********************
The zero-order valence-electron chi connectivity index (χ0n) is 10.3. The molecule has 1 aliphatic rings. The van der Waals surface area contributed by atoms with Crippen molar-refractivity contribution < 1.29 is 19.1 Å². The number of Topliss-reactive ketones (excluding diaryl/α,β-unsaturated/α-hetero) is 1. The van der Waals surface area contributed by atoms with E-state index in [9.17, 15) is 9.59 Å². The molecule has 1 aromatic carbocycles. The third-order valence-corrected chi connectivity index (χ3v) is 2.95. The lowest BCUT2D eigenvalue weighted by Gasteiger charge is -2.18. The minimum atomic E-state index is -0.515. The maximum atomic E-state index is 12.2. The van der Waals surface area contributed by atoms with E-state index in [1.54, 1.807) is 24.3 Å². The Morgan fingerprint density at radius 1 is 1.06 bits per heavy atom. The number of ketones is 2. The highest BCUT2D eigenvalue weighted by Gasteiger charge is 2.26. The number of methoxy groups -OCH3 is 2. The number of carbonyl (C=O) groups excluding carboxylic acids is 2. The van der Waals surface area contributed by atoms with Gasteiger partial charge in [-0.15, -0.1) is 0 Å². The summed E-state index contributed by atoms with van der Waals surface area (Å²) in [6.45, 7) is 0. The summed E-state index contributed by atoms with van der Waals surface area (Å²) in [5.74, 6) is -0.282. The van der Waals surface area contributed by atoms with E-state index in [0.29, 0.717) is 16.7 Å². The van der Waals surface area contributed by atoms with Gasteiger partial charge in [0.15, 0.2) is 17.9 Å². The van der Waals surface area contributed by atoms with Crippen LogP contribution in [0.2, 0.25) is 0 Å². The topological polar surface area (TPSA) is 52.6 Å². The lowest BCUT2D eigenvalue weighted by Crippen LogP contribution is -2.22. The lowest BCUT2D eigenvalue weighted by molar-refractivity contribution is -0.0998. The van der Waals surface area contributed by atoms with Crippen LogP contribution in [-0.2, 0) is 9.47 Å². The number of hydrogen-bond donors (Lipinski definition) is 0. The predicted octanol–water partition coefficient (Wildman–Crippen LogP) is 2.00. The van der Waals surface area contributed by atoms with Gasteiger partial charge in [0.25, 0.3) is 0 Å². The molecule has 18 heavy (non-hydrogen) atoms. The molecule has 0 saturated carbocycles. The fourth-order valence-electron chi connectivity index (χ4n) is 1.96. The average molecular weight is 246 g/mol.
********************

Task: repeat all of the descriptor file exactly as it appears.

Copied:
The zero-order valence-electron chi connectivity index (χ0n) is 10.3. The molecule has 1 aliphatic rings. The van der Waals surface area contributed by atoms with Crippen molar-refractivity contribution < 1.29 is 19.1 Å². The number of Topliss-reactive ketones (excluding diaryl/α,β-unsaturated/α-hetero) is 1. The van der Waals surface area contributed by atoms with E-state index in [9.17, 15) is 9.59 Å². The molecule has 1 aromatic carbocycles. The third-order valence-corrected chi connectivity index (χ3v) is 2.95. The lowest BCUT2D eigenvalue weighted by Gasteiger charge is -2.18. The minimum atomic E-state index is -0.515. The maximum atomic E-state index is 12.2. The van der Waals surface area contributed by atoms with E-state index in [1.54, 1.807) is 24.3 Å². The Morgan fingerprint density at radius 1 is 1.06 bits per heavy atom. The number of ketones is 2. The highest BCUT2D eigenvalue weighted by Gasteiger charge is 2.26. The number of methoxy groups -OCH3 is 2. The number of carbonyl (C=O) groups excluding carboxylic acids is 2. The van der Waals surface area contributed by atoms with Gasteiger partial charge in [-0.15, -0.1) is 0 Å². The summed E-state index contributed by atoms with van der Waals surface area (Å²) in [6.45, 7) is 0. The summed E-state index contributed by atoms with van der Waals surface area (Å²) in [5.74, 6) is -0.282. The van der Waals surface area contributed by atoms with E-state index in [0.29, 0.717) is 16.7 Å². The van der Waals surface area contributed by atoms with Gasteiger partial charge in [0.15, 0.2) is 17.9 Å². The van der Waals surface area contributed by atoms with Crippen LogP contribution in [0.2, 0.25) is 0 Å². The topological polar surface area (TPSA) is 52.6 Å². The lowest BCUT2D eigenvalue weighted by Crippen LogP contribution is -2.22. The lowest BCUT2D eigenvalue weighted by molar-refractivity contribution is -0.0998. The van der Waals surface area contributed by atoms with Crippen LogP contribution in [-0.2, 0) is 9.47 Å². The number of hydrogen-bond donors (Lipinski definition) is 0. The predicted octanol–water partition coefficient (Wildman–Crippen LogP) is 2.00. The van der Waals surface area contributed by atoms with Gasteiger partial charge in [0.25, 0.3) is 0 Å². The molecule has 18 heavy (non-hydrogen) atoms. The molecule has 0 saturated carbocycles. The fourth-order valence-electron chi connectivity index (χ4n) is 1.96. The average molecular weight is 246 g/mol.